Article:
India’s rapid growth, however, had little to do with infrastructure, state-driven programmes or government-supported state-owned enterprises. Between 2003 and 2005, India experienced growth of 7-8% a year, despite no reforms by the state or significant public investment. It was during this period that India’s entrepreneurs and businesses flourished, expanded, acquired assets from all over the world and invested more; invested back into India.

The subtle approach

Yet closer interrogation reveals that India’s subtle function has been effective in ensuring economic growth and a thriving entrepreneurial sector, even without large-scale state investment. This was only possible because successive Indian governments have ensured stability and flexibility. The former in managing its micro-economic environment by carefully managing inflation-related aspects as well as its broader monetary framework. In stabilising them, investment flowed.

Aware of the impact of globalisation and economic interdependency, India recognised the need for flexibility by lowering trade barriers and eliminating the regulations that hindered business development, investment and the establishment of new businesses.

The point is that although undertaken differently, both China and India provided two crucial elements – flexibility and stability.

This enabled economic growth, facilitated a thriving entrepreneurial culture, and resulted in the progress that we have witnessed in the past 15 years.

In aiding and abetting a period that lifted their economies and their people, the respective roles of the Chinese and Indian governments played out differently based on conditions known to them. Each chose an approach and pursued it until the goal was achieved.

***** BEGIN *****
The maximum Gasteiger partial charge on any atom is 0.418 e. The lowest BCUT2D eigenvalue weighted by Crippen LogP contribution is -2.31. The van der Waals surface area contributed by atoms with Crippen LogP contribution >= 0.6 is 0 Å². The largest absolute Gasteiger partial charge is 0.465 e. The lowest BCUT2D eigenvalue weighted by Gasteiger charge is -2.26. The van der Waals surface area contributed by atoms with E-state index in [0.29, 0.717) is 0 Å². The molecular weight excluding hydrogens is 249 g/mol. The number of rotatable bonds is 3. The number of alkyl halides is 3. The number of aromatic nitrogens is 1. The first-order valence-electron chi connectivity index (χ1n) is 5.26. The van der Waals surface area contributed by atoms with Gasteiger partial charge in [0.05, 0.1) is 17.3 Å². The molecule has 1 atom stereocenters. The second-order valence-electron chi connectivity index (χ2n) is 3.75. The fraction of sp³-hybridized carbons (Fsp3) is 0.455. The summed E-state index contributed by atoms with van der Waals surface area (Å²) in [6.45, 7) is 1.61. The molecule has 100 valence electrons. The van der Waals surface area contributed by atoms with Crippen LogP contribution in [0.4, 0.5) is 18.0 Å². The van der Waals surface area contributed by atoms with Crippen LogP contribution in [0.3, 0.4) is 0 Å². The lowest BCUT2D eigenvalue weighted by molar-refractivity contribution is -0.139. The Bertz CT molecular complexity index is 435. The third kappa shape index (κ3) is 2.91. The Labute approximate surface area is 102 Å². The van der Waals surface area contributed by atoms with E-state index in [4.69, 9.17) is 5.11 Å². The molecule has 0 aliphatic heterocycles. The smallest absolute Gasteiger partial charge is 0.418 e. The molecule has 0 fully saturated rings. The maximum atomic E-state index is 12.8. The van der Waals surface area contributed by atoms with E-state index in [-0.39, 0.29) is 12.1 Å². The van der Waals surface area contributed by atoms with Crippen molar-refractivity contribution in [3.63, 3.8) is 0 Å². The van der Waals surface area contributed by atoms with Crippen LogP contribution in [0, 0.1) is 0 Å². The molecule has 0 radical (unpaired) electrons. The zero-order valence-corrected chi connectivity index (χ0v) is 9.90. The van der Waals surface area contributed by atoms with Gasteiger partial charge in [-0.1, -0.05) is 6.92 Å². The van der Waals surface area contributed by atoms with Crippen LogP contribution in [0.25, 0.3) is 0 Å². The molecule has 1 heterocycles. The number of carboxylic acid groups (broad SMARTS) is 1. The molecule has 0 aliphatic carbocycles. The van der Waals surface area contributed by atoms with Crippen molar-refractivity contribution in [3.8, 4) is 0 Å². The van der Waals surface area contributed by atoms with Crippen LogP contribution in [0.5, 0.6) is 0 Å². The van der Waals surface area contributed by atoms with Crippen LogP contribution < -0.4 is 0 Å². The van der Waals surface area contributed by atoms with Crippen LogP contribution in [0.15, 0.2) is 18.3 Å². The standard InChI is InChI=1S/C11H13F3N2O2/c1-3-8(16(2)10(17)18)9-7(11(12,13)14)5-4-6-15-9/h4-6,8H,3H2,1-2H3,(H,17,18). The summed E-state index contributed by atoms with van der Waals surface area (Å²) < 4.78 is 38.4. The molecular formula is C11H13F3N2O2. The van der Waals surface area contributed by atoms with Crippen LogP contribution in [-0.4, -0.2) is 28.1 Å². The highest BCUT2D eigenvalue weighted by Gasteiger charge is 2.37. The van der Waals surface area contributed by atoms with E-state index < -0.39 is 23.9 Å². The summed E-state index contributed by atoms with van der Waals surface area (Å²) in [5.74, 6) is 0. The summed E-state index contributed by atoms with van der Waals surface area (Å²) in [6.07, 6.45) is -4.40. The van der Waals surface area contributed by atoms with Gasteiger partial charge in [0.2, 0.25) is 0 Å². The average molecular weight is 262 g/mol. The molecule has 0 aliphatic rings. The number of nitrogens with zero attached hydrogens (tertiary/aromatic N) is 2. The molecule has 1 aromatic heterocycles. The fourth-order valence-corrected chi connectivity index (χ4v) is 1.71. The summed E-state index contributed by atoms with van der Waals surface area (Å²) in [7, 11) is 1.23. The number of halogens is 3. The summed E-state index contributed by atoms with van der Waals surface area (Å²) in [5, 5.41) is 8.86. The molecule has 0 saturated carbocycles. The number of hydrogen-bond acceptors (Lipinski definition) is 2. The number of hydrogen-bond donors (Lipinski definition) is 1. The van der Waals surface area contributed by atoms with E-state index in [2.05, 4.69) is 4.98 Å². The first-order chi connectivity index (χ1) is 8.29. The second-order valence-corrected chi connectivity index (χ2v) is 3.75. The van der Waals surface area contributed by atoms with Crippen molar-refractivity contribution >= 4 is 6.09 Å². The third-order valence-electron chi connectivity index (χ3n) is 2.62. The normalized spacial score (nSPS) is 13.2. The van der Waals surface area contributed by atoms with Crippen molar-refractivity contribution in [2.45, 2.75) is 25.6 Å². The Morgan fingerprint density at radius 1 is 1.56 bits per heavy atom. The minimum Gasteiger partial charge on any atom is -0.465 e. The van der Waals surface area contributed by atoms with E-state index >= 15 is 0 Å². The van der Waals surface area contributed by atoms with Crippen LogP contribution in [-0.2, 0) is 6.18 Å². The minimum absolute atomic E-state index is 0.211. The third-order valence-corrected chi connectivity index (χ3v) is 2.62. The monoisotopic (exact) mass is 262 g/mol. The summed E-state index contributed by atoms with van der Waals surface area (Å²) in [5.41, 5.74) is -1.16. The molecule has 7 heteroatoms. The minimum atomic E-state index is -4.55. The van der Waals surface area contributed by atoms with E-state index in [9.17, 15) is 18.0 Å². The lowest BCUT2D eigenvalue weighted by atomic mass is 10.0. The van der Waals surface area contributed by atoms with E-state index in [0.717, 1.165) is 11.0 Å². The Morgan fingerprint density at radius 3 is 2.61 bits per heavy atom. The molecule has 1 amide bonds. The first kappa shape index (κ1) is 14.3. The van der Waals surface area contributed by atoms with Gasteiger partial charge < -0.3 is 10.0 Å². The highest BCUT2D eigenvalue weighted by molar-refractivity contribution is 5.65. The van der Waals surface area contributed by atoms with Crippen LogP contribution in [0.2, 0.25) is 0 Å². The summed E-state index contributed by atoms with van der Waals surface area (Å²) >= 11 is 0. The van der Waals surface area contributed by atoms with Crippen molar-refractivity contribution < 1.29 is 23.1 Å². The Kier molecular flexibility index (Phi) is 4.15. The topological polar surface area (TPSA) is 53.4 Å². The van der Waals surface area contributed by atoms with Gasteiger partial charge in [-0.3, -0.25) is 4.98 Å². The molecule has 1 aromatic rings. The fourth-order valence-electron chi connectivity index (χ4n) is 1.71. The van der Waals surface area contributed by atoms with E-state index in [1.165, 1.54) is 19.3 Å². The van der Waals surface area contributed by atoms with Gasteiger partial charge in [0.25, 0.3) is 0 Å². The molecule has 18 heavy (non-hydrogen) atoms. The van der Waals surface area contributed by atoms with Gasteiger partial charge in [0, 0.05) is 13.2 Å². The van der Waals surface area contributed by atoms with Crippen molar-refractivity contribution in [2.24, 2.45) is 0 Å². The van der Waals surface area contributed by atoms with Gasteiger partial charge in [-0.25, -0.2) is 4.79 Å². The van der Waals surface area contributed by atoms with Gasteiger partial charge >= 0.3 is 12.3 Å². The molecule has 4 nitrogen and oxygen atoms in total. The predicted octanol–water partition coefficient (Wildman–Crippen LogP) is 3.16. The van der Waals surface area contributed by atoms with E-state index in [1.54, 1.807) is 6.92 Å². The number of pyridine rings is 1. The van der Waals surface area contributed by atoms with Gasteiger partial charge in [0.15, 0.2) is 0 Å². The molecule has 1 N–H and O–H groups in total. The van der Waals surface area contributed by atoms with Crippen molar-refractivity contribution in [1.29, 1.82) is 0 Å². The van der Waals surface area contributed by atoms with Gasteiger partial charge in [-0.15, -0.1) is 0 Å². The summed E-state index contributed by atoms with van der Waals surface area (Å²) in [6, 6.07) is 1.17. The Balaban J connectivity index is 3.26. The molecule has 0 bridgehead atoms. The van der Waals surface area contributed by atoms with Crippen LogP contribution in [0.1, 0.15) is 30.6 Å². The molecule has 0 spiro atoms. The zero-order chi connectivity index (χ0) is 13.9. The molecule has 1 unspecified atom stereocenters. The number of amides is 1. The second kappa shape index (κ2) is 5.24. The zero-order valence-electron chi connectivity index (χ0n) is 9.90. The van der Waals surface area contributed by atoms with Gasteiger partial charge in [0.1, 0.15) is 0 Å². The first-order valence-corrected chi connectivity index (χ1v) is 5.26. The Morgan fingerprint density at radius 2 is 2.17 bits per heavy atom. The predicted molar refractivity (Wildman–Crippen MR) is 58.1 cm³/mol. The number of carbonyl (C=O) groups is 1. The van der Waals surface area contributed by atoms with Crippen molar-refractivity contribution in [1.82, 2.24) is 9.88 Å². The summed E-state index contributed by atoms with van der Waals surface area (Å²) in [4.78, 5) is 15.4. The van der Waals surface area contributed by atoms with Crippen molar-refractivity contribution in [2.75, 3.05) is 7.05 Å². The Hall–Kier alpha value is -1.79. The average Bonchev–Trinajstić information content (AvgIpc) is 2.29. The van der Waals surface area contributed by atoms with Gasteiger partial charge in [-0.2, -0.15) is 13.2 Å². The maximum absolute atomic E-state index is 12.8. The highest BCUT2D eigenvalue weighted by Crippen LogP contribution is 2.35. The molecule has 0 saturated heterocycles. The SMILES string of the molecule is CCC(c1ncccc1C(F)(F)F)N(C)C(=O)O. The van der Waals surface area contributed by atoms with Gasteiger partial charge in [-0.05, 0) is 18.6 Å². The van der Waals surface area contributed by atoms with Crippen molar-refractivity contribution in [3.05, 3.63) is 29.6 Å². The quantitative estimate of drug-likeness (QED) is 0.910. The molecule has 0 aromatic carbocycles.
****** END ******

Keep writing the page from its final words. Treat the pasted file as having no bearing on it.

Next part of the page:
There is a lesson here. The hit-and-miss, clutching at straws, all-over-the-place approach of South Africa will not do.

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Neighboring states do not have BEE.

Besides India with their apartheid caste system, South Africa must be the only country who enforce and legalise racial discrimination against a minority?

“Rational individuals have goals and objectives they seek to achieve or obtain. ”

The author is judging the SA state (read: ANC) on his (and MW readers’) terms. This is incorrect. If the SA state is judged assuming its goals and objectives are the enrichment of the few and racial revenge, it all makes sense and is quite “rational”.

I say learn how to fix a pot-hole first and restore essentials like law & order via proper policing and decent public education and then MAYBE Government can dream of an entrepreneurial state. When you cannot even stick to basics the dreams are just that, dreams.

Failure is the basis of entrepreneurship. Entrepreneurs learn through trial and error. Some of the best and most successful entrepreneurs also made many small errors. We can describe entrepreneurship as a continuous process of correcting mistakes. It is like the story of Koos Stadler, the small-teams Recce Operator during the border war. If he had to describe his job, he said that it is his job to run away. He spent a lot of time running away, to avoid being detected and captured by the enemy.

85% of new business ideas fail in the first 5 years. 85% of new businesses go bankrupt. The point is this – if the government involves itself in entrepreneurship, the odds will be the same. The business plans of a politician cannot be better than that of any entrepreneur. Therefore, when the state ventures into the entrepreneurial space, they will back their failures with the capital of taxpayers.

The idea of an entrepreneurial state is the most certain recipe for disaster. This is the short route to hyperinflation and famine.

Government does not understand business to the least, most of Zimzuela countries go bankrupt within 20 years when they start to control the economy. Disaster awaits when a government rules the economy of a country and not the private sector. Furthermore, the first to leave is business (or money) when government start to control the economy. Typically what is happening in SA now, confusing policies and threats to take away ownership from business.